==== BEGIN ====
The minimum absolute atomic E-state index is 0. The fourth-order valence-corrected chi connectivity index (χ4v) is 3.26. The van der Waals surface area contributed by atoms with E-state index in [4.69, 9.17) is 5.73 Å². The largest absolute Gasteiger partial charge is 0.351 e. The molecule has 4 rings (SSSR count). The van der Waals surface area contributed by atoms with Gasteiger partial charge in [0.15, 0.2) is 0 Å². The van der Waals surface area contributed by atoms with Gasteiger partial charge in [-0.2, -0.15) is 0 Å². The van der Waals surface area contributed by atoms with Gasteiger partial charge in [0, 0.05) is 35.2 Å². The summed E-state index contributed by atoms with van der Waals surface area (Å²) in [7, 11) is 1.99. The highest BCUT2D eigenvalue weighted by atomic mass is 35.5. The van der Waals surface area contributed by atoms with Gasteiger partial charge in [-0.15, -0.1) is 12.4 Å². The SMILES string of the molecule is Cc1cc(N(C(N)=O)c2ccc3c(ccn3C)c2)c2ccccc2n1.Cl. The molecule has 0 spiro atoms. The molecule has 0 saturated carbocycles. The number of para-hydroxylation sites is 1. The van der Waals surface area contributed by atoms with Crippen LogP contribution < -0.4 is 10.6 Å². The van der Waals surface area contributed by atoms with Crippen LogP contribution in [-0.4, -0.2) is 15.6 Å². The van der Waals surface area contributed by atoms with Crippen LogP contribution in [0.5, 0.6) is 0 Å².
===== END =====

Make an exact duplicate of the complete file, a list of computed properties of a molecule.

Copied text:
The minimum absolute atomic E-state index is 0. The fourth-order valence-corrected chi connectivity index (χ4v) is 3.26. The van der Waals surface area contributed by atoms with E-state index in [4.69, 9.17) is 5.73 Å². The largest absolute Gasteiger partial charge is 0.351 e. The molecule has 4 rings (SSSR count). The van der Waals surface area contributed by atoms with Gasteiger partial charge in [0.15, 0.2) is 0 Å². The van der Waals surface area contributed by atoms with Gasteiger partial charge in [-0.2, -0.15) is 0 Å². The van der Waals surface area contributed by atoms with Gasteiger partial charge in [0, 0.05) is 35.2 Å². The summed E-state index contributed by atoms with van der Waals surface area (Å²) in [7, 11) is 1.99. The highest BCUT2D eigenvalue weighted by atomic mass is 35.5. The van der Waals surface area contributed by atoms with Gasteiger partial charge in [-0.15, -0.1) is 12.4 Å². The SMILES string of the molecule is Cc1cc(N(C(N)=O)c2ccc3c(ccn3C)c2)c2ccccc2n1.Cl. The molecule has 0 spiro atoms. The molecule has 0 saturated carbocycles. The number of para-hydroxylation sites is 1. The van der Waals surface area contributed by atoms with Crippen LogP contribution < -0.4 is 10.6 Å². The van der Waals surface area contributed by atoms with Crippen LogP contribution in [-0.4, -0.2) is 15.6 Å². The van der Waals surface area contributed by atoms with Crippen LogP contribution in [0.5, 0.6) is 0 Å².